When the subject is doughnuts, gourmet or otherwise, everyone has their own idea of what makes a good doughnut, and everyone has something to say on the matter. As doughnut author Paul Mullins pointed out in Friday’s column, some people like the artisanal ingredients and ambitious flavors of gourmet doughnuts, while others prefer the familiarity and reassurance of doughnuts from their favorite grocery store or bakery (or, as one of our writers noted, their corner drugstore).
To demonstrate the expansiveness of the doughnut universe, we asked some of our writers, coworkers, friends, and others to offer their doughnuts of choice. Knowing our writers, we were ready for anything. We just weren’t ready for this much anything.
Go ahead and add to this list, because the deeper we get into the doughnut universe, the more we feel like we’ve been sucked into – say it with us – a black hole.
Bill Ballew, Asheville, N.C.: My favorite doughnuts are the glazed yeast variety, and no one makes them better than Carolina Mountain Bakery. Made fresh every morning with yeast that’s never frozen, these delectable delights are never oily and never overblown with empty air pockets. The sugary glaze and hint of nutmeg make the taste buds happy to do their job. And with no preservatives (because preservatives = calories), there’s no guilt in eating ‘em when you get ‘em.
Paul Mullins, Indianapolis: My favorite local doughnut shop is Long’s Doughnuts, an Indianapolis doughnut place that has been around since the 1950s.
Jim Fox, New York City: This is SO trailer-park, but I love it: the Entenmann’s Chocolate-Covered Two-Pack. It’s an impulse purchase right next to the cash register at my NYC drugstore, and I get the impulse almost every time. Throw the package in the freezer, and when a morning craving arrives, put one on a plate and set it on the coffeemaker. By the time the coffee’s done, the doughnut’s defrosted. You’re welcome.
Dana Vanden Boogart, Appleton, Wis.: For me it’s Manderfield’s. It opens at 5 a.m., and you have to get there early to get your favorites. I still remember my dad walking to Manderfield’s from our house on Saturday mornings to buy my me and my sister triple-chocolate doughnuts. Manderfield’s is famous for its triple-chocolates, but everything’s good – even the humble long john.
Jimmy Buffett, Somewhere in the Caribbean: Coffee is strong at the Café du Monde; doughnuts are too hot to touch. But just like a fool, when those sweet goodies cool, I eat ‘til I eat way too much.
Jim McLauchlin, Los Angeles: As a native Minnesotan, I’m really a South Canadian. So I’m reverent of Tim Horton’s. Tim Horton’s is The Great Crossroads of Canada. It’s where the banker rubs elbows with the hobo, and the octogenarian sits at a counter next to the ’tween under the benevolent virtual gaze of Tim, who was, of course, a hockey player. There’s nothing artisanal about Tim Horton’s. The doughnuts are dense, workmanlike, and always tasty. The Honey Dip and the Canadian Maple are the way to go for me, but Tim welcomes all. Even the artsy-doughnut types.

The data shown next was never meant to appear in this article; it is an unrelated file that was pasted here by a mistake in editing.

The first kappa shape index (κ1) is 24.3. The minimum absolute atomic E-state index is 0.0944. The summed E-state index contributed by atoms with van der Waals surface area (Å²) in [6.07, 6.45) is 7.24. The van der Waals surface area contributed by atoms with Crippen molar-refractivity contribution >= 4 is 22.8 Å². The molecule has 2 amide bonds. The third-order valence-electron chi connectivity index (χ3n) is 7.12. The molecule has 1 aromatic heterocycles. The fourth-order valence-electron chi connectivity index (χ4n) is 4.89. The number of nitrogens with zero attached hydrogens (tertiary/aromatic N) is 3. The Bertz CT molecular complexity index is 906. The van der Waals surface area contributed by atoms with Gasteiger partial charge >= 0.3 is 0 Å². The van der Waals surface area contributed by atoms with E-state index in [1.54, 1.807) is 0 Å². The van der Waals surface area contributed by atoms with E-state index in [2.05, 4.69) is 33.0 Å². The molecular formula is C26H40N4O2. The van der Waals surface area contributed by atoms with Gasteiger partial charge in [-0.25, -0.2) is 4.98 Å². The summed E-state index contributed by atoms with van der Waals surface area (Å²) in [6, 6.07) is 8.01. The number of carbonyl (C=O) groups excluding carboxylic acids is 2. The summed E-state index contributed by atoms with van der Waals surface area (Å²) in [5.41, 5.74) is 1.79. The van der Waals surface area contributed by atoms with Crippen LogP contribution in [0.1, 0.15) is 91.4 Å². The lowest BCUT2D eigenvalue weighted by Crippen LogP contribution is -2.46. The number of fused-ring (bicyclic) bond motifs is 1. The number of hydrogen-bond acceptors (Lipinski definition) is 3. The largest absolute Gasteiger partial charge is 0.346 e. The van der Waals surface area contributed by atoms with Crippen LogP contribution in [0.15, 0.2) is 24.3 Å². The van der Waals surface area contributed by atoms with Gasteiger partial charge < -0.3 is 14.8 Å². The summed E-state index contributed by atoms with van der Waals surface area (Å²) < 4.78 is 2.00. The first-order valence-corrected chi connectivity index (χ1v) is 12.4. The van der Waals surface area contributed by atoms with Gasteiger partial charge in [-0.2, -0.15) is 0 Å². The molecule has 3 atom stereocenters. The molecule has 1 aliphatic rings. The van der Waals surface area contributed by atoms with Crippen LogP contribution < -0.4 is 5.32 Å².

Kit Kiefer, Plover, Wis.: It depends where I am. In Portland it’s either the semi-legendary Voodoo Doughnut or Blue Star Donuts. Voodoo has long lines at weird hours (walk right in at 8 a.m. Monday; wait an hour at 2 p.m.) and an underground-comix aesthetic; Blue Star has a West Coast-cool ambiance, and my friend Jenn waxes poetic over the elusive crème-brûlée doughnut. Chicago, it’s Do-Rite, the Randolph Street location. Minneapolis, it’s Glam Doll. In Madison, it’s a Danish from Clasen’s European Bakery. But I still shed big salty tears for the blueberry-filled thingamabobs from the long-departed Luck Bakery.
Mike Lintal, Chicago: In Chicago, I choose Doughnut Vault. A great doughnut has to be fresh and simple, with a moderate amount of pizazz. Doughnut Vault’s Buttermilk Old Fashioned is perfectly sweet and creamy with the right amount of “twang” from the buttermilk. The Gingerbread Stack (that’s three doughnuts, y’all) is all crunch outside and softness within, liberally dusted with cinnamon and sugar. The pillowy glazed doughnut offers multiple flavor options, but a warm Chestnut and a $1 cup of coffee is a veteran move.
In Charleston (S.C., not W.V.) it’s the Diggity Doughnut Truck. Like Sasquatch, catching Diggity Doughnut in the wild takes a little luck and a lot of time on the Internet. Once you zero in on a location, these sweet treats don’t disappoint your appetite or imagination. Diggity’s a master at balancing flavors; e.g., the Nutty Rooster (creamy peanut butter and sriracha hot sauce) and the Salty Spud (chocolate frosting with crushed potato chips).
 No, we didn’t actually talk to Jimmy Buffett. It’s a lyric from “The Wino and I Know.”